44. 49. Chief magistrates (Duoviri) office Council chamber (curia) Basillica Junior magistrates (Aediles) office Comitium MUNICIPAL BUILDINGS In the Forum at Pompeii
  45. 50. Organisation of Pompeian Government <ul><li>Using the information in the course booklet, outline the roles and resposibilities of: </li></ul><ul><li>City Council (ordo decurionum) </li></ul><ul><li>People ’s Assembly (Comitium) </li></ul><ul><li>Executive > Duoviri & Aediles </li></ul><ul><li>Quinquennales </li></ul>
  46. 51. QUATTORVIRI (THE EXECUTIVE) 4 <ul><li>DUOVIRI </li></ul><ul><li>2 </li></ul><ul><li>Administered election rolls </li></ul><ul><li>Criminal and civil cases </li></ul><ul><li>Carried out census </li></ul><ul><li>AEDILES </li></ul><ul><li>2 </li></ul><ul><li>Administration of buildings </li></ul><ul><li>Maintenance of roads, sewage </li></ul><ul><li>Regulations of markets </li></ul><ul><li>Sponsored theatre, public spectacles </li></ul>QUINQUENNALES (MAGISTRATES) 4 Elected every 5 years instead of Duoviri to take census, update roll and control public moraltiy <ul><li>CITY COUNCIL </li></ul><ul><li>(LEGISLATURE) </li></ul><ul><li>100 </li></ul><ul><li>Magistrates for life </li></ul><ul><li>Distinguished and influential citizens </li></ul><ul><li>Freeborn citizens only </li></ul><ul><li>Seats available by death or disgrace of member </li></ul><ul><li>Debated and voted on issues affecting </li></ul><ul><li>administration of city </li></ul><ul><li>Instructed the executive </li></ul><ul><li>PEOPLE ’ S ASSEMBLY </li></ul><ul><li>(VOTING) </li></ul><ul><li>Elected magistrates only function </li></ul><ul><li>City divided into precincts for voting </li></ul><ul><li>Voted by ballot </li></ul><ul><li>Candidate had to receive an absolute majority of precincts </li></ul>Presided over Instructed Presided over Voted for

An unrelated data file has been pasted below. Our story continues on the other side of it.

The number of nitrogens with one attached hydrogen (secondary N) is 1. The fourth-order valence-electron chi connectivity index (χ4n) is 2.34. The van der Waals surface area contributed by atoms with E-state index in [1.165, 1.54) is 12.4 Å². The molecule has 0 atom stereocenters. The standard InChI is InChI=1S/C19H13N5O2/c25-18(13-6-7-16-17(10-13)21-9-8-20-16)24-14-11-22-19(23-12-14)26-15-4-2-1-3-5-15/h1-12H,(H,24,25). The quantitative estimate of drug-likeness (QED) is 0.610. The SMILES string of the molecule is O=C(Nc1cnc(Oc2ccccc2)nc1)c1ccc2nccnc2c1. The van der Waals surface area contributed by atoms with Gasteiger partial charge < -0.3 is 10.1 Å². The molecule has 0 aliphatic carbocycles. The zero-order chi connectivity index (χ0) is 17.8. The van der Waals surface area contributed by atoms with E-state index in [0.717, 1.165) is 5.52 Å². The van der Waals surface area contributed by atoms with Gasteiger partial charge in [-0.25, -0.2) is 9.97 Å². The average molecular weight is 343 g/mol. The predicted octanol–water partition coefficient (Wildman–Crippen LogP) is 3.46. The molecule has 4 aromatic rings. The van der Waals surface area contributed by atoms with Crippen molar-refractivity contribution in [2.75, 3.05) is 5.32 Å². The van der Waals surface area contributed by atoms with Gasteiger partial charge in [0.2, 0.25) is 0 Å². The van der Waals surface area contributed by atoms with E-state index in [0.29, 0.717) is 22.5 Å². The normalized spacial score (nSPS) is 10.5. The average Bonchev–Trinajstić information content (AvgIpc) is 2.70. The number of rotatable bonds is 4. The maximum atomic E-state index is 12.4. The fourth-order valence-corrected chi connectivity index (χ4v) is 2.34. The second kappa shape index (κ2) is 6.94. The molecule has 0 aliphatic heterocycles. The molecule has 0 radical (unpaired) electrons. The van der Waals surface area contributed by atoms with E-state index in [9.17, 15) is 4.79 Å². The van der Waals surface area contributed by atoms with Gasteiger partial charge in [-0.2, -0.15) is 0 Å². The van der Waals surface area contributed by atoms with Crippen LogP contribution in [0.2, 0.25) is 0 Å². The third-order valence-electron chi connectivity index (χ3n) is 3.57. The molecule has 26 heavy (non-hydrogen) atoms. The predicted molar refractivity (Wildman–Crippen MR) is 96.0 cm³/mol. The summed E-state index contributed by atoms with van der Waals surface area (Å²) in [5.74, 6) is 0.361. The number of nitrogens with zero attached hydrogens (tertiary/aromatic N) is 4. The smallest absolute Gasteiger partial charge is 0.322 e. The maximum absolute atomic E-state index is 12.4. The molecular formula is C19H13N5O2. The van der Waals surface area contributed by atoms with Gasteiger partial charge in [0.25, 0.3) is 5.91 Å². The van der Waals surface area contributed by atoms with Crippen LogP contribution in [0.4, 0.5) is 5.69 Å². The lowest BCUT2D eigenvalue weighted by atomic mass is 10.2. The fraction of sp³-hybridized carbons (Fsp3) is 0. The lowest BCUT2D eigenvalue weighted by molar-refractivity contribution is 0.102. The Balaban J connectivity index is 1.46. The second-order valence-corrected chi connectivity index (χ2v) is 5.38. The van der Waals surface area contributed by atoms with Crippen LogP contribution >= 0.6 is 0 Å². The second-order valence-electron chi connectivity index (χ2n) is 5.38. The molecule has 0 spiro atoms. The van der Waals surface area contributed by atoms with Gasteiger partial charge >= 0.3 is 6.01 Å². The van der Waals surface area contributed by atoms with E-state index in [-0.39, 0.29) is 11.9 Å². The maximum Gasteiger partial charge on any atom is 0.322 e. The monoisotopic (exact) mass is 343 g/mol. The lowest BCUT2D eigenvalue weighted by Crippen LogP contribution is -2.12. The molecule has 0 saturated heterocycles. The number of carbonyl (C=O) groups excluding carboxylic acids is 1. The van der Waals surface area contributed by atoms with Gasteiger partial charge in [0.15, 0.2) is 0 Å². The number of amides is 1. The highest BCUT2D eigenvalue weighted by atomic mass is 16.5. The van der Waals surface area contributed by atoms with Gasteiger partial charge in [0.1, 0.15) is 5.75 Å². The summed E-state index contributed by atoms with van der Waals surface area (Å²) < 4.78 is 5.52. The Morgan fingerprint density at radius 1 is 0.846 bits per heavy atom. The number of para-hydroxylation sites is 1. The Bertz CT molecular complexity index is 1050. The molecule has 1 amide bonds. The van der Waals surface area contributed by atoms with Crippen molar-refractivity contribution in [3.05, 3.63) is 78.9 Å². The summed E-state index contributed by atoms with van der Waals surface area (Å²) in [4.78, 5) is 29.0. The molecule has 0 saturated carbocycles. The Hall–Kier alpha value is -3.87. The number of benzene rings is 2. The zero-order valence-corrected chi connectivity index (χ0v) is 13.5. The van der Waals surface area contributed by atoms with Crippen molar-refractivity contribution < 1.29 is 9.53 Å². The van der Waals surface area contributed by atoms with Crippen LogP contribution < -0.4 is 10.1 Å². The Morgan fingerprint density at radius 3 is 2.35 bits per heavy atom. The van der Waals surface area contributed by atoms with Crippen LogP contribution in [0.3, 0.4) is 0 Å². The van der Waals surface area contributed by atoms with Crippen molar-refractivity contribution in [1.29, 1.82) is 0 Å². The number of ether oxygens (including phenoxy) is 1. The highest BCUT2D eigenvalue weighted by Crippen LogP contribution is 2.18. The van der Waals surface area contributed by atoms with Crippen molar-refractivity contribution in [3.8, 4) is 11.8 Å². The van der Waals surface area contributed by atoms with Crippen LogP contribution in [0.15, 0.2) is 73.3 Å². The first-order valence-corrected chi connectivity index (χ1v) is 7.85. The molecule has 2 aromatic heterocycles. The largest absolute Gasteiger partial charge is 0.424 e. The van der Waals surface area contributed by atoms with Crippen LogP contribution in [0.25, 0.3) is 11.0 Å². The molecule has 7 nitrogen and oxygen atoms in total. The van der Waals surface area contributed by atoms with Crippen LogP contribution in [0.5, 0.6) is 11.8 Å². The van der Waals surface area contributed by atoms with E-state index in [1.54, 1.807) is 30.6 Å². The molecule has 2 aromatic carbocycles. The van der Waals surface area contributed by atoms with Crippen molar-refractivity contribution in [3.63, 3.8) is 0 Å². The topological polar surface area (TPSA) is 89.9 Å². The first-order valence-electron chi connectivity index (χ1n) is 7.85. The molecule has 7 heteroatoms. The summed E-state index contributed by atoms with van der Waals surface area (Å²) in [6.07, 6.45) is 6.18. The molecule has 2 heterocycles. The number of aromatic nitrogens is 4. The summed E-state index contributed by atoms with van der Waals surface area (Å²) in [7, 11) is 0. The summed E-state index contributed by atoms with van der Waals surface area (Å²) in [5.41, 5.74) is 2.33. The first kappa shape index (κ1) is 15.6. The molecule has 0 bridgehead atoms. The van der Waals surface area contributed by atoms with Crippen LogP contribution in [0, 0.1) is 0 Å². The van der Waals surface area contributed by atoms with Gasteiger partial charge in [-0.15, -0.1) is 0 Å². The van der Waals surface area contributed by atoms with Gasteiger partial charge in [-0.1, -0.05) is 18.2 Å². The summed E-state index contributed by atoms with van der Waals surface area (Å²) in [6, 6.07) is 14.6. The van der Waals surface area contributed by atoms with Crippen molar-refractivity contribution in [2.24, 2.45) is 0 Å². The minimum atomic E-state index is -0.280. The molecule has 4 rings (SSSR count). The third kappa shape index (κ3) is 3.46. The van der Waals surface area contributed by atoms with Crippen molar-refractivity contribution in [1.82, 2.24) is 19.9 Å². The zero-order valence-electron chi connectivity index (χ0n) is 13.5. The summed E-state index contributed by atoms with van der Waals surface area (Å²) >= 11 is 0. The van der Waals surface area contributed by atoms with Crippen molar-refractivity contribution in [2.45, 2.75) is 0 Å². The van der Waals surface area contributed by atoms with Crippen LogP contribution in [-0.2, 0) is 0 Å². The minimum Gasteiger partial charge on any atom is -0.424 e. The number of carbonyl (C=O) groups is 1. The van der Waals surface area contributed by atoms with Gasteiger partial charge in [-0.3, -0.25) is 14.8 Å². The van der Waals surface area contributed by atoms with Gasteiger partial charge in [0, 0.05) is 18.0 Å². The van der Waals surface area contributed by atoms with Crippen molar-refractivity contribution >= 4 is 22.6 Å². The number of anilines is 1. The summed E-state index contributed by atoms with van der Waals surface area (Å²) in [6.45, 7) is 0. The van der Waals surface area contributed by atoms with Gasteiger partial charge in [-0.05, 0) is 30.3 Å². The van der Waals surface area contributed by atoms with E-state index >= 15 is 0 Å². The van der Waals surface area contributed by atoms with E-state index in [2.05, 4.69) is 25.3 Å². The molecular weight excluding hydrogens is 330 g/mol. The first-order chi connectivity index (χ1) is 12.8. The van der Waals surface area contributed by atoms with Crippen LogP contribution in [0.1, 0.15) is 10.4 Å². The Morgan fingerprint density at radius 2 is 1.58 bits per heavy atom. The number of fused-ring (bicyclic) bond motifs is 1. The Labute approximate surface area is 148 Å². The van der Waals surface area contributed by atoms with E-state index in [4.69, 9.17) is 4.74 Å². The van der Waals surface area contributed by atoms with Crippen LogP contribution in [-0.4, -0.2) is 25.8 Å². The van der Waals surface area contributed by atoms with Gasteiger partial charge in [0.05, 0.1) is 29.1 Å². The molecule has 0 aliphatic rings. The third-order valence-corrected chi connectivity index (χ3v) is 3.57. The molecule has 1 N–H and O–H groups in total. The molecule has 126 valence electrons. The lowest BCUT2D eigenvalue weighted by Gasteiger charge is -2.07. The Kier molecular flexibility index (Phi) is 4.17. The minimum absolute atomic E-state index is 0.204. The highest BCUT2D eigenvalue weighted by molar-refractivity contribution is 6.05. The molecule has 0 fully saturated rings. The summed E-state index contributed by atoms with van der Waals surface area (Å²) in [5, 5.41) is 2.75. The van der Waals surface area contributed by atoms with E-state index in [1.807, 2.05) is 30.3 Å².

47. 52. Election Time <ul><li>½ of manifestos and propaganda relate to election of March 79AD </li></ul><ul><li>2000 pieces on inscriptions/graffiti is classified as electoral notices </li></ul><ul><li>Candidate wore white toga </li></ul><ul><li>Employed slave to whisper his name to others </li></ul><ul><li>Voters interested in prestige and integrity of candidate </li></ul><ul><li>Candidate did not boast or make election promises – all related to character of candidate </li></ul><ul><li>Teachers, students, family members and women all involved in campaigning </li></ul><ul><li>Trade groups involved in joint promotion of candidate </li></ul><ul><li>Graffiti and cartoons of politicians on the walls – showed corruption and gave advice how to run the city </li></ul><ul><li>Examples: </li></ul><ul><li>“ Heres my advice, share out the common chest. For in our coffer piles the money rests” </li></ul><ul><li>“ To hell with the Aediles! They’re in with the Bakers…” </li></ul>
  48. 53. Pompeian electoral graffiti to vote for two candidates for aedile, M. Cerrinius Vatia and A. Trebius Valente.
  49. 54. Electoral graffiti at Pompeii
  50. 55. Electoral Graffiti <ul><li>Read the examples of electoral graffiti in the course booklet </li></ul><ul><li>Answer the questions on the sources </li></ul>